Driving near the Snowshoe ski resort in West Virginia last week we came across this attention-getter. Obviously we had to stop. (Please excuse the lens flare; I really needed a lens hood for the shot.) I think I had seen a photo of this before, but it still got my attention. The barn is next to this business,
which has its own share of attention-getters. I'm not sure if it is still open; we were there after business hours anyway. There's a lot of old stuff around, including the old-fashioned gasoline pumps. But it was the car with the (you-gotta-love-it-tacky) added wind-up key that really got my attention.
A local photographer told me it was a 1941 Bantam automobile. I don't think I had ever heard of that brand, so it was off to Google to learn about it. The car and the company that built it had its roots in the American Austin, which was manufactured from 1929 until 1935. The American Austin was a domestic version of the Austin 7, which was sold in Britain at the time. When American Austin production ended, the plant was sold to the Bantam manufacturer, which built cars based on the Austin from 1937 through 1941. Only about 6,000 of these cars were ever built, which makes me think that the little car in the picture might actually be valuable.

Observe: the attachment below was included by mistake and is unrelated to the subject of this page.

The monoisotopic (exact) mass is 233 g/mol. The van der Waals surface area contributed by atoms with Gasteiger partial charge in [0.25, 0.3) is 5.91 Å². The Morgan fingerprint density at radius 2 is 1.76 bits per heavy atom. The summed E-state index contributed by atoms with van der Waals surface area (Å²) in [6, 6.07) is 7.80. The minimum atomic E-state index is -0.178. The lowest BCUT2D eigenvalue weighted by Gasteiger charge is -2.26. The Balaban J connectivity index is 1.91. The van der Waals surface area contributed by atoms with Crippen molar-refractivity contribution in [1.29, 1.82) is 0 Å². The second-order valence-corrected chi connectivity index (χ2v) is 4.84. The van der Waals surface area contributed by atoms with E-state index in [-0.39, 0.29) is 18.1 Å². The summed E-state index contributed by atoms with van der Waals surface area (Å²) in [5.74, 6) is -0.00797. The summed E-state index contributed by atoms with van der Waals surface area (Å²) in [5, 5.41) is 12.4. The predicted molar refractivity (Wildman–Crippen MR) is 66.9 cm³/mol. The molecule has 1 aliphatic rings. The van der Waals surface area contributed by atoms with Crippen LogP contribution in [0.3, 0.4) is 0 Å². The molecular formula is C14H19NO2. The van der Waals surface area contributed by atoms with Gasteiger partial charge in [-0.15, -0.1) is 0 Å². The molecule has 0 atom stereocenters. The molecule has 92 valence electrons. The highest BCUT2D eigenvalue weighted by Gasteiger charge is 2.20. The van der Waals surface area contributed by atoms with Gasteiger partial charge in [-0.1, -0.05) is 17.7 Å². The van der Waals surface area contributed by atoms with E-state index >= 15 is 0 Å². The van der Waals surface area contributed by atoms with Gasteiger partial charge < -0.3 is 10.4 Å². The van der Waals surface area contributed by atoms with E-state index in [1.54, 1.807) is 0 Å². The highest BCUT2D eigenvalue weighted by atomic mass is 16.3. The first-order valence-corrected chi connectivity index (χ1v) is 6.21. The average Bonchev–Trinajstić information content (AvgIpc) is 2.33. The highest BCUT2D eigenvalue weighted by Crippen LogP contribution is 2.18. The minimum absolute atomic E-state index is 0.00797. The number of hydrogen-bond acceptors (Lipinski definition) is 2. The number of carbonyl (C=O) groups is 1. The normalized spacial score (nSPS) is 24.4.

Again, the tacky roadside displays got me to stop and take pictures. I might even have bought something if the store had been open.